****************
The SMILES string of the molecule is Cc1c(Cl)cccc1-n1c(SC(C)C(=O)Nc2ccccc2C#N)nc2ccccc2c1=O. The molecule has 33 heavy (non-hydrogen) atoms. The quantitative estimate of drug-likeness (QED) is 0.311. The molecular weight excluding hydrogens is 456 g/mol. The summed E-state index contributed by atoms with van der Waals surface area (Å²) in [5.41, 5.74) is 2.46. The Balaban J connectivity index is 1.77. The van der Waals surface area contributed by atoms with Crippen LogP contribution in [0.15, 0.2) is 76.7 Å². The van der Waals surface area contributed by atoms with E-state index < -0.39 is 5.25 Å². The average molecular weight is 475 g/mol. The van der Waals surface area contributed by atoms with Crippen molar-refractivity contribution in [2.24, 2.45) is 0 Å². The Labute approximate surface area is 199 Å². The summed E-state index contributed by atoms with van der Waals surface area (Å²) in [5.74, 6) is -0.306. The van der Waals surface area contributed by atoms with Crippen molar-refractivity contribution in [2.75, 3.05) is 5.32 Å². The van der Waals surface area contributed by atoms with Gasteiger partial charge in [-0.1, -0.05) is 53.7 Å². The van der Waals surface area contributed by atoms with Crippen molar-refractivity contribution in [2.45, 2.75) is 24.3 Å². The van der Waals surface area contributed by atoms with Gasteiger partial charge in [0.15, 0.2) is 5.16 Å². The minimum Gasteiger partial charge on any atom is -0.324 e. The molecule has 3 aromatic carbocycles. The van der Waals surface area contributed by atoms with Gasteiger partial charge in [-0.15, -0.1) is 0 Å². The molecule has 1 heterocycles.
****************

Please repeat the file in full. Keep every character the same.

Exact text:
The SMILES string of the molecule is Cc1c(Cl)cccc1-n1c(SC(C)C(=O)Nc2ccccc2C#N)nc2ccccc2c1=O. The molecule has 33 heavy (non-hydrogen) atoms. The quantitative estimate of drug-likeness (QED) is 0.311. The molecular weight excluding hydrogens is 456 g/mol. The summed E-state index contributed by atoms with van der Waals surface area (Å²) in [5.41, 5.74) is 2.46. The Balaban J connectivity index is 1.77. The van der Waals surface area contributed by atoms with Crippen LogP contribution in [0.15, 0.2) is 76.7 Å². The van der Waals surface area contributed by atoms with E-state index < -0.39 is 5.25 Å². The average molecular weight is 475 g/mol. The van der Waals surface area contributed by atoms with Crippen molar-refractivity contribution in [2.24, 2.45) is 0 Å². The Labute approximate surface area is 199 Å². The summed E-state index contributed by atoms with van der Waals surface area (Å²) in [5.74, 6) is -0.306. The van der Waals surface area contributed by atoms with Crippen molar-refractivity contribution in [2.75, 3.05) is 5.32 Å². The van der Waals surface area contributed by atoms with Gasteiger partial charge in [-0.1, -0.05) is 53.7 Å². The van der Waals surface area contributed by atoms with Crippen molar-refractivity contribution in [2.45, 2.75) is 24.3 Å². The van der Waals surface area contributed by atoms with Gasteiger partial charge in [0.15, 0.2) is 5.16 Å². The minimum Gasteiger partial charge on any atom is -0.324 e. The molecule has 3 aromatic carbocycles. The van der Waals surface area contributed by atoms with Gasteiger partial charge in [-0.15, -0.1) is 0 Å². The molecule has 1 heterocycles.